ICC World Cup: Virat Kohli has no batting peers in this Indian team: Barry Richards

Perth: Legendary South African batsman Barry Richards feels Virat Kohli is a few notches above his contemporaries in the Indian team but still has some way to go before one can compare him with the iconic Sachin Tendulkar.

"Virat Kohli undoubtedly is the best batsman in this current Indian team by a distance. He is really talented and is someone, whom you will like to pay to watch his batting.

Virat Kohli

Along with AB de Villiers, he is amongst the top batsmen in world cricket today," Richards, one of the most respected voices in world cricket, told PTI during an interaction.

Sir Donald Bradman was believed to have considered Richards as one of the finest right-handers at par with Jack Hobbs and Len Hutton. When asked how did he rate Ajinkya Rahane and Shikhar Dhawan compared to Kohli, Richards answer resembled the same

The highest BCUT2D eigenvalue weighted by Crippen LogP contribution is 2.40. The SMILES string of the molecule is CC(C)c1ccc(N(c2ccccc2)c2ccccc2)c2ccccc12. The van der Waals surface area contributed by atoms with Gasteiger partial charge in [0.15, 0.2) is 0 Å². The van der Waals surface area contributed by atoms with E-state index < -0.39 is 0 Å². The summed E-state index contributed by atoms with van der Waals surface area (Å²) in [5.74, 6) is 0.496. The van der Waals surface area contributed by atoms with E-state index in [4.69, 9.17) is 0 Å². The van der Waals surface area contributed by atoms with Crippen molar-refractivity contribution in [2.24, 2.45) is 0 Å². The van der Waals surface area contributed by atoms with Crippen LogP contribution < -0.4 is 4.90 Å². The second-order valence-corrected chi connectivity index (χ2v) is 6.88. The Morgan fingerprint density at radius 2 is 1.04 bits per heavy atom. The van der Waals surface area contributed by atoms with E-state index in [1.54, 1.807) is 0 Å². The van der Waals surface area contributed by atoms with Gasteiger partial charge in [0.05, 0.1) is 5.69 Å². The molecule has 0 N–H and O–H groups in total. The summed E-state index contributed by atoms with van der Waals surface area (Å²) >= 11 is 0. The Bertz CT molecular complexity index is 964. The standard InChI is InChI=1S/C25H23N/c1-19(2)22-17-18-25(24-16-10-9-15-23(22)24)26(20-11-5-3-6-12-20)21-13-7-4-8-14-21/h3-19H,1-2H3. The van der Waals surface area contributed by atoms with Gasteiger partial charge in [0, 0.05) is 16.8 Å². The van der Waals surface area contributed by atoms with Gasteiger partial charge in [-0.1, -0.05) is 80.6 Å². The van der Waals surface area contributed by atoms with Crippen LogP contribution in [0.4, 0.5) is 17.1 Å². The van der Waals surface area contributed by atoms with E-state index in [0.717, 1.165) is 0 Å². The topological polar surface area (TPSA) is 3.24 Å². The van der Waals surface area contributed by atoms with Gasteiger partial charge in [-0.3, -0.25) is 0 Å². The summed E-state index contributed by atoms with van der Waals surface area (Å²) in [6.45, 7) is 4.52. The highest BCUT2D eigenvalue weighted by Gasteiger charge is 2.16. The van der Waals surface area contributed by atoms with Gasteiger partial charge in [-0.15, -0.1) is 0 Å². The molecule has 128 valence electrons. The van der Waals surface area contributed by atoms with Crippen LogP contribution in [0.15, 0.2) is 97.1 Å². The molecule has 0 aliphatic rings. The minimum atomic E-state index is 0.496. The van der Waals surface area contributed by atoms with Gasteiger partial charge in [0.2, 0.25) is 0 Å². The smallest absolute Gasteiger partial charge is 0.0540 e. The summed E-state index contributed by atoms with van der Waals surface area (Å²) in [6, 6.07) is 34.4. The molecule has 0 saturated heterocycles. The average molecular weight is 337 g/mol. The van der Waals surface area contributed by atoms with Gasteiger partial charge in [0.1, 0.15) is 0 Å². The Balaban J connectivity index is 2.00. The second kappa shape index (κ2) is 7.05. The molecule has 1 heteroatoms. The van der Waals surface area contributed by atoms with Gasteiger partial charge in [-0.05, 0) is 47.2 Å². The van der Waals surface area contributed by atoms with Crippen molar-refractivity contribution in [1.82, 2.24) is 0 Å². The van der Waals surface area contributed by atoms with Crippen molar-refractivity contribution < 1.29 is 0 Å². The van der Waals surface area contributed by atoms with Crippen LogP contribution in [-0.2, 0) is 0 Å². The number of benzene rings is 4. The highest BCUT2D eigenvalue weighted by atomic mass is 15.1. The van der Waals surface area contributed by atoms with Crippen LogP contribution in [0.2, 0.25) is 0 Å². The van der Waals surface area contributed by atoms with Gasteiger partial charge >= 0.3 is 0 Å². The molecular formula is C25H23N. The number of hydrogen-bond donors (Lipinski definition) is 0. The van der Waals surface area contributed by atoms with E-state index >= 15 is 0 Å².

"No way (he shrugged). They are not even close to Kohli. He is in a league of his own. You like the way he builds an innings. The hallmark of a good batsman is to control the pace of his innings and Kohli does it with ease. He will definitely get better," said 69-year-old Richards, who scored more than 500 runs in four Test matches against Australia in the only Test series he played before South Africa went into isolation for 21 years.

However, the batting artist of yesteryears feels that Kohli still needs a bit more finesse in his execution before he can be compared with Tendulkar.

"Tendulkar's range of strokes was extra-ordinary, which Kohli still has some way to go," Richards commented before doing a bit of shadow to explain the difference.

"When Tendulkar batted, you could sense that his peripheral vision works. He could play in that entire arc between gully and square-leg, such was his range. If needed, he could meet the ball early with a frontfoot stride even on fastest of pitches. In case of Kohli, I find him as someone, who plays very close to his body. He lets the ball come into him," observed Richards, who had 80 hundreds in 339 first-class matches.

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